Computing is rooted in binary questions. Compiling and grouping these binary questions has given us an immense amount of information that we have used to gather even more information. Computation is precision work and differs from human communication in that there is no body language to read to further understand a message; it is more black and white in that way.

While doing the educational learning videos, it became clear to me that Python is the most useful ‘blanket’ language for beginners. It offers a more straight forward platform to engage with coding. Some key concepts we have now gone over and I have learned about are:

Source code: a text/ string of words/numbers/symbols that a computer program can use (i.e. using HTML)

Executable code: this is what causes the computer to perform the specific tasks from the source code (file that gives tasks that can be directly executed by the CPU).

The readings this week made me think about the future of coding. As AI continues to develop and become increasingly self-sufficient, how will programming change? AI could come to a point where it can independently do all of its own computing and write its own code. Will be get to a point where we don’t even need to learn to code anymore?

An interesting article on this:



David Evans, Introduction to Computing: Explorations in Language, Logic, and Machines.

LinkInLearning. Programming Foundations: Fundamentals.

Qi Wang Week 12

After studying unit 4, I found that Python is more suitable for beginners compared to Java or other programming languages. Like in the video shows, Python has the characteristics of simple syntax and clear sentences (fewer punctuations), which allows beginners to focus on programming and computational thinking in the learning stage. Also, Python code can be easily read, and developers can leave comments in the code, so a Python developer can copy and share the code written by other programmers. In this case, there are few conflicting paradigms, which makes communication ideas and algorithms faster and easier.

One of the most significant advantages of using Python is that it has high similarities with everyday English. But it is a more concise and less ambiguous version. The daily used English has more meaning due to different contexts and situations (Evans, 2011). The exact but straightforward Python languages make the process of reading the code easier for the user. Another thing Python uses is the length of the code. Compared with other programming languages, Python code is relatively short. I have seen some Java codes in the videos. They are longer and more complexed. 

In Chapter 3, the author mentioned that programming is writing commands that make computer to execute. So what we do basically is simulate the computer’s way of thinking and give instructions from a programming language that the computer can understand to complete the commands. The computer will exactly follow the code. There is no gray space for a computer. It only has True or False, no maybe choice (Video). If the code is wrong, the computer will not execute the code. There is no chance for a computer to recorrect the wrong codes by itself. 

So I have a question here about artificial intelligence. I’ve heard that Python is widely used for artificial intelligence, so what’s the relationship between Python and artificial intelligence?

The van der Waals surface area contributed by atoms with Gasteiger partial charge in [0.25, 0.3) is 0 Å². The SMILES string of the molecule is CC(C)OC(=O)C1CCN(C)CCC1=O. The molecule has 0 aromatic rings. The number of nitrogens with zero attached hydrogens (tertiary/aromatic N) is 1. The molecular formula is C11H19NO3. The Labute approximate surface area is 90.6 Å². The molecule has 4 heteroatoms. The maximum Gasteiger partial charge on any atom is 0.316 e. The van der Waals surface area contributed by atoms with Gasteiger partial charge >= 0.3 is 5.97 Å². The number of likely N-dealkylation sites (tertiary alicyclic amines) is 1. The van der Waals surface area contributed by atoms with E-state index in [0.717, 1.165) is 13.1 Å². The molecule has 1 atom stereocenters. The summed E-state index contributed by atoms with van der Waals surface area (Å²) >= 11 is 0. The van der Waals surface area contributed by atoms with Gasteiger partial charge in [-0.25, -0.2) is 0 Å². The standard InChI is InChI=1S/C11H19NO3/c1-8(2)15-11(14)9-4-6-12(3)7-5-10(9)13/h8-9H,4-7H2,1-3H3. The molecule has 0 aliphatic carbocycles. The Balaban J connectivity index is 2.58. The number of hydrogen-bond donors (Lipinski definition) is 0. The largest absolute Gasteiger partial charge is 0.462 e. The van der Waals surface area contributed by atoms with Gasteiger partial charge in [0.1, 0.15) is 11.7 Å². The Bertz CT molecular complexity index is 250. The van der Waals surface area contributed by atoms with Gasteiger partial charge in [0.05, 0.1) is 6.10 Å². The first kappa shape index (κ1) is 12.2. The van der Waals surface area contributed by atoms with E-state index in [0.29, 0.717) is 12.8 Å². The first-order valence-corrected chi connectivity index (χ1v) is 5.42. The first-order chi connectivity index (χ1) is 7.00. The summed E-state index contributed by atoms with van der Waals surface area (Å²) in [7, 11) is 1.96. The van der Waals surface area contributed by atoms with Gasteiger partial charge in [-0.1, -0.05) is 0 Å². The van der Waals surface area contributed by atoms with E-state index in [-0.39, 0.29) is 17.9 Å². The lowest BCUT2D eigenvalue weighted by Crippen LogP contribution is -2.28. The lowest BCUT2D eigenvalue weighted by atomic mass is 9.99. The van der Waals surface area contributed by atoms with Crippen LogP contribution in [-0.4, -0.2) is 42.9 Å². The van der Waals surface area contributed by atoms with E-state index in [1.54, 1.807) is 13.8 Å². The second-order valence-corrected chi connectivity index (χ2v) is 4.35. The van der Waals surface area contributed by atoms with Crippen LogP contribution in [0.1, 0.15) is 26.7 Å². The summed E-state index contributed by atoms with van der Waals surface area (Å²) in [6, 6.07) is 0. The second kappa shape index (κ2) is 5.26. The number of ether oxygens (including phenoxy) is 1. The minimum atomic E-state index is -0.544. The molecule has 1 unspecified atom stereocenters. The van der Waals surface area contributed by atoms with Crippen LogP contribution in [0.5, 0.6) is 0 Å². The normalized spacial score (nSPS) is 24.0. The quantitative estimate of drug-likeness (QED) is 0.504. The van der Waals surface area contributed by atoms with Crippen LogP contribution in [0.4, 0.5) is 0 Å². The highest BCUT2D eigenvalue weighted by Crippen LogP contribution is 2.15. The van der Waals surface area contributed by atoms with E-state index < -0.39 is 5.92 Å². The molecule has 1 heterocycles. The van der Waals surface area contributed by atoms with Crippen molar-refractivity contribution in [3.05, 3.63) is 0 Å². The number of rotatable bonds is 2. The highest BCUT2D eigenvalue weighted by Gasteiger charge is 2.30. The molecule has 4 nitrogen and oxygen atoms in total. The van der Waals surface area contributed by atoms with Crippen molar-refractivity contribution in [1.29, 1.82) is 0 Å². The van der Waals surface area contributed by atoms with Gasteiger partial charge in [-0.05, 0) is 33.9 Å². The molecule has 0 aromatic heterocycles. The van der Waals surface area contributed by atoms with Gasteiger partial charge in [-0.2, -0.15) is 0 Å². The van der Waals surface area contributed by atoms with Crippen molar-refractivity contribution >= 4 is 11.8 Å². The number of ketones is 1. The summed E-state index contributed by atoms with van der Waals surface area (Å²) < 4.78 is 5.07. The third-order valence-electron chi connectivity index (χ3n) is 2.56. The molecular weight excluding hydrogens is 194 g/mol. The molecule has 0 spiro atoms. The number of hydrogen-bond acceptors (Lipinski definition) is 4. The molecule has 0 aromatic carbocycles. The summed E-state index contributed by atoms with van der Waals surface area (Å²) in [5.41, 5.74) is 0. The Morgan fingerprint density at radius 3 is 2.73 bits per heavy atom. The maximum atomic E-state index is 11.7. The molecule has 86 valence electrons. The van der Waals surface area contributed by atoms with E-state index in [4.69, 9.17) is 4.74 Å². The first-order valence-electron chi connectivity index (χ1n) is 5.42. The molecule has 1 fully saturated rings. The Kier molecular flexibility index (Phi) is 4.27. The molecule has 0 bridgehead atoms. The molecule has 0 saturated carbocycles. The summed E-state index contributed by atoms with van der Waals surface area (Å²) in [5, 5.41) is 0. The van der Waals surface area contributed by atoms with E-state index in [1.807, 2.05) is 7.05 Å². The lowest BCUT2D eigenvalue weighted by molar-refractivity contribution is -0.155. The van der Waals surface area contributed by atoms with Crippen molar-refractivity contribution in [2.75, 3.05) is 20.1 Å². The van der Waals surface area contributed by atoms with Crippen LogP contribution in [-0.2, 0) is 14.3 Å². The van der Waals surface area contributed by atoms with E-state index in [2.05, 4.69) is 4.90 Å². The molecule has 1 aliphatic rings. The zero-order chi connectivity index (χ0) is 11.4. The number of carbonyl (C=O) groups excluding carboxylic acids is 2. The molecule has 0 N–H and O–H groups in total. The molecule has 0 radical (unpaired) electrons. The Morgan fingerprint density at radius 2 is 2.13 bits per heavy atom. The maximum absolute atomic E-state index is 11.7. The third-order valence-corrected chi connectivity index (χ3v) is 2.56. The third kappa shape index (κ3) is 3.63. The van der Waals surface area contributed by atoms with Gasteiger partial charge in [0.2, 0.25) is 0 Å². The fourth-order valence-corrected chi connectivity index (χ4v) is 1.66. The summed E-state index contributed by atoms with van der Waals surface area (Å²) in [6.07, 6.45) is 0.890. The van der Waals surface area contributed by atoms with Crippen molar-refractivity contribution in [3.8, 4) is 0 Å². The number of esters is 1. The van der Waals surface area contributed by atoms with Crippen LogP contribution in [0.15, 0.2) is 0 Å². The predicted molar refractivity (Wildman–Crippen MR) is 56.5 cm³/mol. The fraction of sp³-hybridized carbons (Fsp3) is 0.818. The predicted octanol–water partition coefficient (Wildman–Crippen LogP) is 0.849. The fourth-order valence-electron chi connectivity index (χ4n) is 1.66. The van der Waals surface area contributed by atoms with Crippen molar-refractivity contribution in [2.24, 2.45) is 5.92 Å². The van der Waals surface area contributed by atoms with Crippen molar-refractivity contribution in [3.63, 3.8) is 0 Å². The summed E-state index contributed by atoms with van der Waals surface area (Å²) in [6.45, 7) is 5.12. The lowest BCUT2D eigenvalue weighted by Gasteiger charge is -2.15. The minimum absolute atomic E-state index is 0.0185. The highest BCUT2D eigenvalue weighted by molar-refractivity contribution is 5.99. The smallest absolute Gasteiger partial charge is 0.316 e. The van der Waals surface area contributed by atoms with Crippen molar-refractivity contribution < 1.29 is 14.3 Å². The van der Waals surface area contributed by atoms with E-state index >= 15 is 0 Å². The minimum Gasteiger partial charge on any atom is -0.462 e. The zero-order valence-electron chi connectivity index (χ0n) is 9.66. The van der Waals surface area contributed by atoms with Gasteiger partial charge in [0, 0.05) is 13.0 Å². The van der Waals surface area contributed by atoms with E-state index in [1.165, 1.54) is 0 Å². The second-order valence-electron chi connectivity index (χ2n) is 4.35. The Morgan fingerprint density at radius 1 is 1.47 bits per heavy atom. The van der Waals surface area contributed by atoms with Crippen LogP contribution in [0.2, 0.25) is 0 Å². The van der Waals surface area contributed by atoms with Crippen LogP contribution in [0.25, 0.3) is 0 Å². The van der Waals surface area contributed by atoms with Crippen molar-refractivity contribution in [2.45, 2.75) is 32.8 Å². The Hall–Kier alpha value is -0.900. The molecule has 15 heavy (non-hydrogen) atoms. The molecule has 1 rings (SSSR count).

Because Artificial intelligence is to train machines to think and act like humans, think rationally, and act rationally. Artificial intelligence should not just follow the codes; it should have active thinking and learning and become human-like or even surpass human intelligence. But now we know that all computers or software are followed the rules we are giving to, they can not write the program by themselves without human interference. Does this mean, it is impossible to build a real AI? 



Evans. D., (2011). Introduction to computing: Explorations in languages, logic, and machines. 

Davis. A., Programming foundations: Fundamentals. 


Week 12 – Yanjun Liu


-Compiler: A specialized program that transforms “source” code written in a programming into a low-level language, like assembly or the binary” machine code” that the CPU can directly process.

-Control flow statement : if statement and others

– Things are absolute. There’s only yes or no, true or false, one or zero. Any expression that breaks down to either true or false is called a Conditional or Boolean expression. 

– Relational operators work with two operands, and they return a value, true or false, based on their relation to each, thus the name.

– Equality operator: == 

-Not equal to : !=

-4 steps of computational thinking: a)decomposition: breaking a complex problem down into smaller, more manageable parts; b) pattern recognition:  Identifying patterns or trends within a problem; c) abstraction:  Identify specific similarities and differences among similar problems to work toward a solution and 4)Algorithm design: develop step-by-step instructions for solving the problem, which can be used to solve other similar problems.

Learning Process:

(Practicing the “if else” statement)

(Operating the “if” statement)

(my first python program!)

One thing that I think I have learned during the practice is that whenever you are coding, you have to be PRECISE. In the above picture, the correct output will not show even when I just typed one more space after the question mark.  Also, I have tried several times to test my codes and debugged it until I succeeded. (I was very angry and found it hilarious when I found out the reason: lack of the tiny “:” when operating the “if” statement).



  1. What is source code? (Is it a code that gives all instructions to other executable code?



Video: Computational Thinking: What Is It? How Is It Used? (Computer Science Intro)

n-Learning: Programming Foundations: Fundamentals